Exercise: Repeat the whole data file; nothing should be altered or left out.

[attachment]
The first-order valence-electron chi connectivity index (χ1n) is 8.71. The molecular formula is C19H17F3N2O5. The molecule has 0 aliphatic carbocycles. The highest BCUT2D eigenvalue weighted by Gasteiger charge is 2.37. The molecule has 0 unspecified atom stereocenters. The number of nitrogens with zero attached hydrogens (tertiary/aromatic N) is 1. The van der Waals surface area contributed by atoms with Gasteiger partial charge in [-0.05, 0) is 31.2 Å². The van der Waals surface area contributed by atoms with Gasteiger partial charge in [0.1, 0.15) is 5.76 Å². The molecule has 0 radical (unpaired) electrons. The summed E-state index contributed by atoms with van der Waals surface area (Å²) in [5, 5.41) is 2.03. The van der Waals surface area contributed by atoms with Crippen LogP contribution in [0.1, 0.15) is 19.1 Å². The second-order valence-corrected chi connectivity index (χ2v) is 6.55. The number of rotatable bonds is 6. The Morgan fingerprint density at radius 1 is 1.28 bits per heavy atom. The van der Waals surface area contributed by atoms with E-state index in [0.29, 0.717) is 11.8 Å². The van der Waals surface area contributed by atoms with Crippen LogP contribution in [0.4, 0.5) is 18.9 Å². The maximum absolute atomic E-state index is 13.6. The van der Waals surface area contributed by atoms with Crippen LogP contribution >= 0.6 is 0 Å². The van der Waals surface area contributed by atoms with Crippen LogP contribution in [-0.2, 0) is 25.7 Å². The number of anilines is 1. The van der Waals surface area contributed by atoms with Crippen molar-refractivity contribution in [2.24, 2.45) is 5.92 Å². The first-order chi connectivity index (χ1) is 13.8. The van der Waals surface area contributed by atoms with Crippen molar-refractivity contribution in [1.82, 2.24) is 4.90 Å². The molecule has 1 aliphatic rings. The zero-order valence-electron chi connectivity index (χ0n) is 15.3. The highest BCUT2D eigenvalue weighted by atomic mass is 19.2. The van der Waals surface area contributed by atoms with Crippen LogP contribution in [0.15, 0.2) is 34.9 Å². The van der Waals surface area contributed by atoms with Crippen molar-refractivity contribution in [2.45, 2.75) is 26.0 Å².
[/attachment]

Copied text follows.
The first-order valence-electron chi connectivity index (χ1n) is 8.71. The molecular formula is C19H17F3N2O5. The molecule has 0 aliphatic carbocycles. The highest BCUT2D eigenvalue weighted by Gasteiger charge is 2.37. The molecule has 0 unspecified atom stereocenters. The number of nitrogens with zero attached hydrogens (tertiary/aromatic N) is 1. The van der Waals surface area contributed by atoms with Gasteiger partial charge in [-0.05, 0) is 31.2 Å². The van der Waals surface area contributed by atoms with Gasteiger partial charge in [0.1, 0.15) is 5.76 Å². The molecule has 0 radical (unpaired) electrons. The summed E-state index contributed by atoms with van der Waals surface area (Å²) in [5, 5.41) is 2.03. The van der Waals surface area contributed by atoms with Crippen LogP contribution in [0.1, 0.15) is 19.1 Å². The second-order valence-corrected chi connectivity index (χ2v) is 6.55. The number of rotatable bonds is 6. The Morgan fingerprint density at radius 1 is 1.28 bits per heavy atom. The van der Waals surface area contributed by atoms with E-state index in [0.29, 0.717) is 11.8 Å². The van der Waals surface area contributed by atoms with Crippen LogP contribution in [0.4, 0.5) is 18.9 Å². The maximum absolute atomic E-state index is 13.6. The van der Waals surface area contributed by atoms with Crippen LogP contribution >= 0.6 is 0 Å². The van der Waals surface area contributed by atoms with Crippen LogP contribution in [-0.2, 0) is 25.7 Å². The number of anilines is 1. The van der Waals surface area contributed by atoms with Crippen molar-refractivity contribution in [2.24, 2.45) is 5.92 Å². The first-order chi connectivity index (χ1) is 13.8. The van der Waals surface area contributed by atoms with Crippen molar-refractivity contribution in [1.82, 2.24) is 4.90 Å². The molecule has 1 aliphatic rings. The zero-order valence-electron chi connectivity index (χ0n) is 15.3. The highest BCUT2D eigenvalue weighted by atomic mass is 19.2. The van der Waals surface area contributed by atoms with Crippen LogP contribution in [0.15, 0.2) is 34.9 Å². The van der Waals surface area contributed by atoms with Crippen molar-refractivity contribution in [2.45, 2.75) is 26.0 Å².